LARAMIE, Wyo. - Kaitlyn Lomsnes was a cowgirl before she became a Cowgirl.
She loves horses. She loves playing soccer too.
Those passions make her a very special young lady. So special, in fact, that as a freshman for the Cowgirls Lomsnes leads the team in goals scored with six, including three last weekend. She has been a major reason why Wyoming is second in the Mountain West heading into this week's competition (at Fresno State on Friday and at San Jose State on Saturday). Additionally, the Cowgirls are a perfect 5-0-0 at home and with one game to go (CSU on October 31), could become the first Wyoming soccer team in school history to post an undefeated home season.
One of head coach Pete Cuadrado's prized recruits, Lomsnes is a native of Red Deer, Alberta, Canada, who fell in love with Laramie and UW the moment she arrived for her recruiting visit. She knew Wyoming was the place for her.
"My home in Canada looks a lot like this area-wide open spaces with mountains all around," Lomsnes says. "I love horses, rodeos and space. This was just the absolute best fit for me. I love it here!"
"We knew it would be a challenge to recruit Kaitlyn," Cuadrado says. "She was recruited by some 50 schools. But we started recruiting her early and I think she was impressed by what we could do for her in her major of veterinary medicine. Seeing a lot of horses on her recruiting visit didn't hurt us. When we recruited her we knew she could be a good scorer. We didn't know when, but we knew it would happen, and it has happened. We are excited to have her."
According to Lomsnes the only thing missing from her Wyoming experience is her horse Pixie. "I really miss having her here. She's a great friend." But Kaitlyn plans to bring her buckskin quarter horse to the high country when she returns next summer for her sophomore year. "It's hard not having her here, but my plan is to bring her when I come back next year. When I found out I could board her here for about $75 a month instead of $400 back home, it made the decision a lot easier."
As with any freshman, there was a definite period of adjustment to the college game early in the season for the young forward. It didn't start very well for the Cowgirls either as they began the season with a 1-4-0 record. "It was an adjustment. No doubt," says Lomsnes. "I had trouble with the altitude for a while, and it gets me every once in a while even now. But it was the level of play that was the most difficult adjustment. I thought I had been playing soccer on a pretty good level in Canada. But here EVERYONE is good. There are no weak players. It's highly competitive and takes a lot more focus and intensity."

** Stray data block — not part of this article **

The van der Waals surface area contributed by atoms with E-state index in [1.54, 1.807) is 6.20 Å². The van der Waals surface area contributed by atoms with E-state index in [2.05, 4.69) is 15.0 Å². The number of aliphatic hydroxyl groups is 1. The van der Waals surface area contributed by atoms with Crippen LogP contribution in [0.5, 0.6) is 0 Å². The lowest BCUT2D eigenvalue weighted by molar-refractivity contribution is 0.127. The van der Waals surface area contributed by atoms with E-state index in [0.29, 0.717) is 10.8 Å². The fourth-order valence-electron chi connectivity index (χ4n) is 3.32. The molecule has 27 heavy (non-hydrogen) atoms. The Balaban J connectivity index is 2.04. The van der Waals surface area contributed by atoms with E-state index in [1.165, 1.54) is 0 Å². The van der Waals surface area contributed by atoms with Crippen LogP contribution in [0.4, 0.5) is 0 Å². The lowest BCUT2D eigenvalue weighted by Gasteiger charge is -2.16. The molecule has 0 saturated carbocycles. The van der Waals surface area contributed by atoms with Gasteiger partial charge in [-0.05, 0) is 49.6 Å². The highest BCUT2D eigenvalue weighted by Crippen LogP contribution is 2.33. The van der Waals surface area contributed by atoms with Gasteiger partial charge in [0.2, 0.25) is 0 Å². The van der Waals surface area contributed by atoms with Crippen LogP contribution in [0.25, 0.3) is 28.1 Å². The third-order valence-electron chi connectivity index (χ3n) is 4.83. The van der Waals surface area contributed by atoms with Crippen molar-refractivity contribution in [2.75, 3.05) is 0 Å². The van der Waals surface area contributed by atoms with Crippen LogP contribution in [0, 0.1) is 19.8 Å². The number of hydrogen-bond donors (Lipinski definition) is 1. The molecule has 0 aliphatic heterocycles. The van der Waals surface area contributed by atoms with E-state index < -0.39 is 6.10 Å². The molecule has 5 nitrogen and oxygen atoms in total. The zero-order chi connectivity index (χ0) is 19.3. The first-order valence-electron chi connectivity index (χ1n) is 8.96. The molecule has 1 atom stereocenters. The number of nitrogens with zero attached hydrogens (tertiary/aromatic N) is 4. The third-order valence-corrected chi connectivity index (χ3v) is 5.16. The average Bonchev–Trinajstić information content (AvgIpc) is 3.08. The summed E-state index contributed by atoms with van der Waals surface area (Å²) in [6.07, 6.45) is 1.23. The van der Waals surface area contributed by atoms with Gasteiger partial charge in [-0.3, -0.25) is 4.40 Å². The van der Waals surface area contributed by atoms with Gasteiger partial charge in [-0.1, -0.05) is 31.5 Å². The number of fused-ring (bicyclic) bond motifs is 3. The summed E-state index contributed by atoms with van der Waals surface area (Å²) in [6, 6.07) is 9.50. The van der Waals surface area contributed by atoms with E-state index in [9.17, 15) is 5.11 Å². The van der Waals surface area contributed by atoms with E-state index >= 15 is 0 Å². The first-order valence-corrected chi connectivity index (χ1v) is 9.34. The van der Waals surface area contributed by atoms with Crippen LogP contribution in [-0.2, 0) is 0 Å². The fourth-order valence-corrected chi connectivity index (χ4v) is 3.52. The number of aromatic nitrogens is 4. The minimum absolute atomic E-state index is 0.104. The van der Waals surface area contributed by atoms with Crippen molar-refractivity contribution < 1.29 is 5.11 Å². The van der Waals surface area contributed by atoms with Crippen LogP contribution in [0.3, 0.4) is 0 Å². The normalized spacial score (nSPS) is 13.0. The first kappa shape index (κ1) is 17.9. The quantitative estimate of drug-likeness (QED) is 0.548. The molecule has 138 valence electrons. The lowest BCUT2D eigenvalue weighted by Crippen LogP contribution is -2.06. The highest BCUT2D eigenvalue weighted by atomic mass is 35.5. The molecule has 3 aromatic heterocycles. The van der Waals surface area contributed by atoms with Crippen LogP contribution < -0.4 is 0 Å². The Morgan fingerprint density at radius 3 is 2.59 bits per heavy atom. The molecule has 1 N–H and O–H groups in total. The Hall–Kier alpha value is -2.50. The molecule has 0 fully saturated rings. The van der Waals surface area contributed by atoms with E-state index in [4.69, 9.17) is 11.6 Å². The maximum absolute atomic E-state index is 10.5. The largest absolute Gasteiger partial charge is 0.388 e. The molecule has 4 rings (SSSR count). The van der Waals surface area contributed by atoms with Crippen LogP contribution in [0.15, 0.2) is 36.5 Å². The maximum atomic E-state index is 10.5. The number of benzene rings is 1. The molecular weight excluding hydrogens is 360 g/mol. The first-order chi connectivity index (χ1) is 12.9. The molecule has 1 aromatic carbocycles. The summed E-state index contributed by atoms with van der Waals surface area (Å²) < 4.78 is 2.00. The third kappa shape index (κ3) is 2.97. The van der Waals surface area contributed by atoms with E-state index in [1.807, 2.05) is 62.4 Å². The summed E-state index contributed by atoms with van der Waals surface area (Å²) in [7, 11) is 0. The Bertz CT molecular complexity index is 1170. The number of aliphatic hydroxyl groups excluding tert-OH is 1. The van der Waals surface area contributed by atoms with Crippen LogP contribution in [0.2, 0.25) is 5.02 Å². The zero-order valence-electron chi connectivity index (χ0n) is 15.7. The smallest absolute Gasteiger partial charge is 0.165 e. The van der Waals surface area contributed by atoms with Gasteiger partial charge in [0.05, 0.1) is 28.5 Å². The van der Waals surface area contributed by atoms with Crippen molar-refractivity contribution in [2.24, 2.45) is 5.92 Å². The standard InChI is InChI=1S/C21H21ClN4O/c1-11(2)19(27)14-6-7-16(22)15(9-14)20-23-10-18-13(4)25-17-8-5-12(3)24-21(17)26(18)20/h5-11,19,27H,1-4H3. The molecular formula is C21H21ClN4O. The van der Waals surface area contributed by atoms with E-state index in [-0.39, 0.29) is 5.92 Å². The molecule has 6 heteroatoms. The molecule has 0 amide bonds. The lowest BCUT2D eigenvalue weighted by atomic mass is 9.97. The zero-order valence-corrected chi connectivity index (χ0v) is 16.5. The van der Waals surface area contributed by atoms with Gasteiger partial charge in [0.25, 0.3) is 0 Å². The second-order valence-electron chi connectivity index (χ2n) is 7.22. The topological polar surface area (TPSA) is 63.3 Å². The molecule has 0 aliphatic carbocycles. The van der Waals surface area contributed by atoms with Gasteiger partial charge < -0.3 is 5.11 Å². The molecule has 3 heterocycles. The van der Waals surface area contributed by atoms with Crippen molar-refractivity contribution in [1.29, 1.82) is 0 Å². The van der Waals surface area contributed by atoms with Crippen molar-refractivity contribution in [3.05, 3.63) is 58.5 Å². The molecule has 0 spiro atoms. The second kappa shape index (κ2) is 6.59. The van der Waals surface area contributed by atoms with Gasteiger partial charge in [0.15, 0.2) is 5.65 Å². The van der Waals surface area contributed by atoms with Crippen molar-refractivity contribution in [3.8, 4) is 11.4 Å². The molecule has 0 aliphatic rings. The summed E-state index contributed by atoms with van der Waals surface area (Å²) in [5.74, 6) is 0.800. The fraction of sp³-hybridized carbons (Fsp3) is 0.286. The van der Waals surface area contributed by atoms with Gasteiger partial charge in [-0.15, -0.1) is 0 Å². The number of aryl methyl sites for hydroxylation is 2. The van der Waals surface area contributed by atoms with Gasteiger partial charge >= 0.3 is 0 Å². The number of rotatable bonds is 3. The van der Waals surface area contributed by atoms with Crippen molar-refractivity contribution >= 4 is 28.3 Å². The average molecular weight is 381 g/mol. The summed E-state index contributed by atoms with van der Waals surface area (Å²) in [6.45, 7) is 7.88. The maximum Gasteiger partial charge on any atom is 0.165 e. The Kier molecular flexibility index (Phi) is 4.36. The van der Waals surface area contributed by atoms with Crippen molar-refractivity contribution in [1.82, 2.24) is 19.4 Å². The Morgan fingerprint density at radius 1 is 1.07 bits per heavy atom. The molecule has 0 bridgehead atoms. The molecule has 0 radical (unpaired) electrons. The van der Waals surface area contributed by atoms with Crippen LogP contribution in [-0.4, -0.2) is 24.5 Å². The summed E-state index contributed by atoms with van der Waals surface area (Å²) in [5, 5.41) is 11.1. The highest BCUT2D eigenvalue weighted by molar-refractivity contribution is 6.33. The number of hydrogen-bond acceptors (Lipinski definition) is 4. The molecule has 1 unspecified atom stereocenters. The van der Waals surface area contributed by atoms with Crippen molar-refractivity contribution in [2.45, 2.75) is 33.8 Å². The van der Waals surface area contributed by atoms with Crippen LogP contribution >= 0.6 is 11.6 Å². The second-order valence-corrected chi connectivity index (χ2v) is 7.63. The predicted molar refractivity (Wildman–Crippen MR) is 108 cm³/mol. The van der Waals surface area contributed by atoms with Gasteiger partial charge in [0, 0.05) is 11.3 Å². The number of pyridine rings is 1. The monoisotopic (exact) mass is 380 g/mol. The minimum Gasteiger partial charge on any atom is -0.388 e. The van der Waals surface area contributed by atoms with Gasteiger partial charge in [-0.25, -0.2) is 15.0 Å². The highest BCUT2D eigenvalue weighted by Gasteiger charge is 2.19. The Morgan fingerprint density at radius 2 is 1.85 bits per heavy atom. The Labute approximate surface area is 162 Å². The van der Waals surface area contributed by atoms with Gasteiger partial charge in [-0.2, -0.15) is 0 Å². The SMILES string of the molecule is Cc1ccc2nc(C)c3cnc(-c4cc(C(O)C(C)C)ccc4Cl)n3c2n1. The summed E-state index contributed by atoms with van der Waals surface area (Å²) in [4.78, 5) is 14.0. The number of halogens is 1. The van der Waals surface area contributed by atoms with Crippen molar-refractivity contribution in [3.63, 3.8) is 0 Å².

After that shaky start, Lomsnes and the Cowgirls have been playing much better soccer.
"We have really come together, and bonded well," she says of her teammates. "Our transition of taking a good game plan and carrying it into the competition has been excellent. I give our coaching staff a lot of credit. We have had a tough schedule (14 of their 20 games this season will be on the road), and we have had some challenging stretches. But the coaches kept us together, and working hard. I think we have come a long way."
Six of Wyoming's last nine regular-season games are on the road. The Cowgirls have a difficult stretch coming up with four-straight road games, at Fresno State (Oct. 17), at San Jose State (Oct. 19), at San Diego State (Oct. 24) and at New Mexico (Oct. 26).
Lomsnes' Canadian hometown is located halfway between Edmonton and Calgary. If you are not a hockey fan in that part of the world folks there wonder about you. The location pretty much dictates a passion for the sport. Lomsnes certainly has a passion for it. She borders on irreverence, however, because she loves the Chicago Blackhawks, not a team in her province. She has played hockey competitively, and while it didn't unseat soccer in any way, she respects and loves the sport.
"In Canada a lot of women play a very similar sport to hockey called ringette," she says. "I played and really enjoyed it. But when it came down to a choice, soccer is my sport."
Lomsnes is a three-year member of the Canadian National Training Program. She has played for Team Alberta and has been a member of the Team Alberta Provincial all-star team since 2009. In short, she has played for a number of regional teams and has won her share of championships. Her ultimate goal is to play for the Canadian Olympic team.
Depending on how that plays out, Lomsnes has another sport in mind. "One day I hope to rodeo," she says with a big smile. "I want to barrel race. It's competitive and gives me the opportunity to work with horses. I definitely plan to do that someday."
With her love for horses, it's not surprising that Lomsnes is a pre-veterinary major and hopes to concentrate on large animals. Her mother, Lisa, is a veterinarian. "I want to be able to work with animals, and help them primarily concentrating on equine nutrition and exercise. I want to get involved in recommending diets. But I want to help animals, large or small, and this is a great path for me to take. I really appreciate and respect what my mother (Lisa) does. She's always there to help."
Kaitlyn Lomsnes has certainly been there for the Cowgirls, and it's only the beginning. Her future should be something to see.
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